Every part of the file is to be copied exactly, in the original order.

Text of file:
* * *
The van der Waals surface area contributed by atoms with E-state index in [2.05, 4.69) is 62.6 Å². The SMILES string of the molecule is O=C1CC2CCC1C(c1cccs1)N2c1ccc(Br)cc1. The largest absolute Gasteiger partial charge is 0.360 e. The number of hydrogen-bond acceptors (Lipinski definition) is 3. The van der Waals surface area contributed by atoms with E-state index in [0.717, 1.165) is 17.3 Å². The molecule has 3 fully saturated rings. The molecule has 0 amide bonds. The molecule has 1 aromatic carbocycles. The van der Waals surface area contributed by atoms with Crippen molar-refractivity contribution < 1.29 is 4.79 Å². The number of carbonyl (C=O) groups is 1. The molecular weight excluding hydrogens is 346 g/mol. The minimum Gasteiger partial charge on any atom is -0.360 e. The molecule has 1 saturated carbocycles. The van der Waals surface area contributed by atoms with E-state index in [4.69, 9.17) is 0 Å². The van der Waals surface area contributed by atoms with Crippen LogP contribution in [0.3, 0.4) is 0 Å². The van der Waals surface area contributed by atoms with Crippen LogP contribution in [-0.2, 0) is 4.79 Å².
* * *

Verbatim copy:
The van der Waals surface area contributed by atoms with E-state index in [2.05, 4.69) is 62.6 Å². The SMILES string of the molecule is O=C1CC2CCC1C(c1cccs1)N2c1ccc(Br)cc1. The largest absolute Gasteiger partial charge is 0.360 e. The number of hydrogen-bond acceptors (Lipinski definition) is 3. The van der Waals surface area contributed by atoms with E-state index in [0.717, 1.165) is 17.3 Å². The molecule has 3 fully saturated rings. The molecule has 0 amide bonds. The molecule has 1 aromatic carbocycles. The van der Waals surface area contributed by atoms with Crippen molar-refractivity contribution < 1.29 is 4.79 Å². The number of carbonyl (C=O) groups is 1. The molecular weight excluding hydrogens is 346 g/mol. The minimum Gasteiger partial charge on any atom is -0.360 e. The molecule has 1 saturated carbocycles. The van der Waals surface area contributed by atoms with E-state index in [4.69, 9.17) is 0 Å². The van der Waals surface area contributed by atoms with Crippen LogP contribution in [0.3, 0.4) is 0 Å². The van der Waals surface area contributed by atoms with Crippen LogP contribution in [-0.2, 0) is 4.79 Å².